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Mrs Merkel, isolated on the European political chessboard?

, by Marjorie Even, Translated by Dimitra Sarvani

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The German Vice-Chancellor, from the social democratic SPD party, Sigmar Gabriel, has started over-shadowing Chancellor Merkel, not only in Germany but in Europe as well, where he is increasingly popular with his European socialist counterparts. Here is why.

Angela Merkel – Crédit photographique: Glyn Lowe Photoworks

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The German socialists managed to impose in the great coalition CDU/SPD.

Whatever happened to Angela Merkel’s influence? Is she still the one setting Europe and Germany’s agenda? Although the past elections of September 2013 have confirmed the popularity of the German ‘Mutti’ (‘Mummy’), granting her the role of Head of State for the third consecutive time, the socialists now have a word to say in the government, in which they play an important role within the great coalition. And they make themselves heard: The conservatives are conscious that they play the political partition as a duet. A concert of social reforms is being implemented in the country and not minor ones: progressive instauration of a minimum wage of €8.5 as of 2015 or 2017 depending on sectors, lowering of retirement age at 63 years instead of 67, instauration of women quota. Though it seems they manage to reach a compromises, these were only settled after bitter discussions between the conservatives and socialists. And the SPD visibly manages better than the CDU to implement its ideas in the country.

In Europe, Mrs Merkel does not manage to set the tone anymore.

Mme Merkel cannot turn a deaf ear to the alarm bell stroke by the rise of extreme right European parties during the last European elections. In a recent speech on June 4th in Berlin, she presented a vision of a strong Europe, competitive and open to reforms, insisting on an agenda for growth and employment, the same that she made explicit before the last European elections – the only difference being that she has recognised that citizens demanded a better response to the crisis. Yet, it seems the results of the 2014 European elections reflected the bitterness of European citizens, faced with a crisis against which policies implemented so far did not have enough of an impact? Besides people’s disapproval austerity policies, Juncker does not share Angela Merkel’s ideas on the political chessboard, as he advocates more solidarity. Will Mrs Merkel be able to impose her ideas upon the new President of the Commission and achieve compromises? Or will she soften her ideas?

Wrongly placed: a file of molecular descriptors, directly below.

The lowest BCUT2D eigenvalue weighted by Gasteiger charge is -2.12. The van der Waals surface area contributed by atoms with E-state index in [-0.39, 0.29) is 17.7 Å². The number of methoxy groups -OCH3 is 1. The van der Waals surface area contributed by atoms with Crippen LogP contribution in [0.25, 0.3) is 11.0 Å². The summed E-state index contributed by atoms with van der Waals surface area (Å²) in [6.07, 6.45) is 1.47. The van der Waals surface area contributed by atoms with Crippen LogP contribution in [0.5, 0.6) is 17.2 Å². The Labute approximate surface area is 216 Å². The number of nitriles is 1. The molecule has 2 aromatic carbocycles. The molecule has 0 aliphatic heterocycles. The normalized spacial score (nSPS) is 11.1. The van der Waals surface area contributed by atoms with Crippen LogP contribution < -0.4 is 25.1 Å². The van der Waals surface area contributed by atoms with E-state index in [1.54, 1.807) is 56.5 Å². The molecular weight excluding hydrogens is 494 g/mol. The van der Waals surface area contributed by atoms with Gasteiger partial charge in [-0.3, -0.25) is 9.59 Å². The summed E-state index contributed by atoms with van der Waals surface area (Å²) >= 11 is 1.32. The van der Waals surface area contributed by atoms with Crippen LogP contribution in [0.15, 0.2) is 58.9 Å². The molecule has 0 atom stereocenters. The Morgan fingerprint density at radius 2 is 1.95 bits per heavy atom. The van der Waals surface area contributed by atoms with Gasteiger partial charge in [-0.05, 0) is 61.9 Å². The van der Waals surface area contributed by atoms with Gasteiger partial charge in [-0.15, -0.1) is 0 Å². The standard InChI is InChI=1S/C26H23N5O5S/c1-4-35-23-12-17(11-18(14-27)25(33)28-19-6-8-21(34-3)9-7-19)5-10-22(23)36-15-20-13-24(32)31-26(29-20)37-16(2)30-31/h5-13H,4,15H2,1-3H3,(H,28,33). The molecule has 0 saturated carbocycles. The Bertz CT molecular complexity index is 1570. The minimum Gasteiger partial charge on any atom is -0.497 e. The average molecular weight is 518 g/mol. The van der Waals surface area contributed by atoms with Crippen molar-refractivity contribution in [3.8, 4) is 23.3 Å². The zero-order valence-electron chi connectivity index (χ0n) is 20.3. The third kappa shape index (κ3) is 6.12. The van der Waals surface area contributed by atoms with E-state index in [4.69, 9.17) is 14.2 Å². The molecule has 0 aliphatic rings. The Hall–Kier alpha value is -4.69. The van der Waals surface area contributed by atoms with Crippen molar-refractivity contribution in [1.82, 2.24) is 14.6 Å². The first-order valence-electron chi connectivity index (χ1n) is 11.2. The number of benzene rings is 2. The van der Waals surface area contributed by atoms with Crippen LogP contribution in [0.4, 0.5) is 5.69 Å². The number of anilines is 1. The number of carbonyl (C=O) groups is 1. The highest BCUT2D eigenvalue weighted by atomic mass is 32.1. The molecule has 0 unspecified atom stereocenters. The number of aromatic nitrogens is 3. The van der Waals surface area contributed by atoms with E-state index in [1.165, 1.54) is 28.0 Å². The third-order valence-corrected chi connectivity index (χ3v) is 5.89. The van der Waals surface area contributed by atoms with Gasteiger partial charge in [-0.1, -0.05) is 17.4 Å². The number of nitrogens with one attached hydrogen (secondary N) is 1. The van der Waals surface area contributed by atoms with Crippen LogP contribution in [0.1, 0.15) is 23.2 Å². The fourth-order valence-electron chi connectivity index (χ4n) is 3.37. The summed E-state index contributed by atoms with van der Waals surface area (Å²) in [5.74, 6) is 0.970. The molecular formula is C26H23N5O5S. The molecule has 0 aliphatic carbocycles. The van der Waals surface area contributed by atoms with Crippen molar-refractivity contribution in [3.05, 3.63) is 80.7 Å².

Besides, she has made it clear that on a political level, she felt closer to British leader Cameron than French President Hollande or the Heads of State from Southern Europe. Thus, as Cameron opposed Juncker, the Chancellor wanted to support the British prime minister, thereby turning abruptly her back to the EPP candidate, in favour of whom she initially pleaded. Ιt seems she has been the only one to take seriously the death knell that the British Prime minister has sounded to make an imminent referendum in his country on its EU membership if the Luxembourgish became head of the Commission. Mrs Merkel has tried to become an ally of M. Cameron, due to a lack of support by other European leaders. Hence, she has met with the conservative State leaders Cameron, Dutch Rutte and Swedish Reinfeldt, who all opposed Juncker, on 10th June in Sweden. The German Chancellor then returned to her initial position – in support of Juncker – which shows that her initial manoeuvre was merely a political strategy. She cannot afford to distance herself from other European leaders to that point.